That level of respect was equally as prominent at the Dyke March rally on the grounds of Humboldt Park.

There, participants enjoyed free food cooked on a wide bar-b-que and browsed tables from organizations that included Affinity, Lambda Legal, Chicago Welcoming Churches, The Chicago Public Library, the Windy City Performing Arts/Windy City Gay Chorus, New Lease on Life Chicago, Rape Victim Advocates and the Midwest Access Coalition among others.

Abby Minton was offering magnets created by IO Handmade Crafts. The work of the organization is as altruistic as it is beautifully detailed.

"Today, sales are going to help LGBTQIA homeless youth at The Crib," Minton said. "Forty percent of homeless youth make up the LGBTQIA population which is highly disproportionate so we wanted to make a difference."

"A lot of younger kids are being rejected from their homes," Minton added. "But when we talk to them, they are very courageous. They would rather be out and homeless than inside and miserable."

Minton hoped to make $500 from the day, the proceeds of which will go to the homeless shelter which is a project of the Chicago-based Night Ministry.

Entertainment at the rally ran the gamut of spoken word, music, dance and even some body-affirming burlesque.

Performers included Kaycee Ortiz, Tiff Beatty, Miz Jellie Mae Jones, The History Makers, Tweak, Milani Ninja, Tasha, Holliwood Monroe and Bella Bahhs. The emcees for the show were Niki Gee and Miss Eboni.

Just as in 1996, Dyke March core organizers were floored by the unprecedented turnout for the event.

It was Sadie's first year as a member of the Dyke March Collective and the fourth as a Dyke March participant.

"It's fantastic!" Sadie said. "I think that a lot of people are feeling that it's a very important time to be at an event like this. We love and care about each other. We protect each other. We're really invested in that and we're intentional about building structures that create safety and support."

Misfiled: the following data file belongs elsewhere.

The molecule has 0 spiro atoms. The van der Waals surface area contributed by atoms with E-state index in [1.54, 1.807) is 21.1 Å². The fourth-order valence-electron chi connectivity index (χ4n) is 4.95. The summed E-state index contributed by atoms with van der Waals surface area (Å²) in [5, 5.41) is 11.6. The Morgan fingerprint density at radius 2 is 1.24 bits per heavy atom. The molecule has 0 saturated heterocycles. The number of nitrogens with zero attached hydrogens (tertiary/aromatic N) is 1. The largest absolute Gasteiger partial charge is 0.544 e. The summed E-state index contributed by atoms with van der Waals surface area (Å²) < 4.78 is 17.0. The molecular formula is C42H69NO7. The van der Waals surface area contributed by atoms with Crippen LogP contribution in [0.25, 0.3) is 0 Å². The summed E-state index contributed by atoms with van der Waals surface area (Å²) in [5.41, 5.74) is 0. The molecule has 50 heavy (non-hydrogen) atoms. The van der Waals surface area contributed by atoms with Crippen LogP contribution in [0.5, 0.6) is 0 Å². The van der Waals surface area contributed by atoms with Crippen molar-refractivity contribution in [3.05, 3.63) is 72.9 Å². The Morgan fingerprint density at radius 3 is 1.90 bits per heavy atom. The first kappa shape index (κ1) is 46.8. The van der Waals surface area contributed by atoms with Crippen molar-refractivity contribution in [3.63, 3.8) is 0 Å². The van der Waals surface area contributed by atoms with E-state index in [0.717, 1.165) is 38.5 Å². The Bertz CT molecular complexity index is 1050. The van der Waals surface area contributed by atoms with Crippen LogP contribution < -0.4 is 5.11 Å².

Although there will be a long break before discussions even begin about Dyke March 2017, Garcia and a number of others mentioned that, if they had their wish, they would like to see the event move to a neighborhood like Little Village.

"The fact that the Dyke March is still very much taking it to the streets gives me hope," Garcia said.

This article shared 20 times since Sat Jun 25, 2016
facebook twitter pin it google +1 reddit email

Windy City Media Group does not approve or necessarily agree with the views posted below.
Please do not post letters to the editor here. Please also be civil in your dialogue.
If you need to be mean, just know that the longer you stay on this page, the more you help us.


Gay News

Chicago's holiday cultural and arts events to reopen for in-person
--From a press release - CHICAGO — Mayor Lori E. Lightfoot and the Department of Cultural Affairs and Special Events (DCASE) today announced DCASE fall and holiday programming as Chicago's vital arts scene continues to safely and fully reopen. In-person holiday ...

Gay News

Equality Illinois CEO Brian C. Johnson on new book, 'Our Fair Share'
In Equality Illinois CEO Brian C. Johnson's new book, Our Fair Share: How One Small Change Can Create a More Equitable American Economy, he posits that receiving a Citizen Dividend will help all U.S. residents achieve ...

Gay News

America250 to host LGBTQ+ Community Conversation Webinar Sept. 23
--From a press release - Washington, D.C. —America250, the nationwide commemoration of America's 250th anniversary in 2026 led by the U.S. Semiquincentennial Commission, will host its next Community Conversation on Thursday, Sept. 23, at 4 pm ET. Members of the LGBTQ+ ...

Gay News

LGBTQ blood donation discrimination assessed, PULSE shootings cited
--From a press release - Chicago, Ill. — Last week, Reps. Mike Quigley (IL-05), Val B. Demings (FL-10), Carolyn B. Maloney (NY-12), Adam B. Schiff (CA-28), Barbara Lee (CA-13), and Ritchie Torres (NY-15) received a ...

Gay News

OPALGA+ Scholarship Gala taking place Oct. 23
The 2021 OPALGA+ (Oak Park Area Lesbian & Gay Association+) Scholarship Gala will take place Saturday, Oct. 23, at Nineteenth Century Club, 178 Forest Ave., Oak Park. Cocktails will begin at 6 p.m., with the program/dinner ...

Gay News

Equality Illinois 'deeply troubled' by investigation into pro-LGBTQ teacher
Equality Illinois issued a press release stating it is "deeply troubled" after a DuPage County teacher is being investigated for posts about LGBTQ history and racial justice. The videos, which were reposted to Twitter in early ...

Gay News

Chicago Ald. Cappleman attacked
On the night of Sept. 18, Chicago Ald. James Cappleman was attacked in the Uptown area of the city, The Chicago Tribune reported. Cappleman, in charge of the 46th Ward, is one of five members of ...

Gay News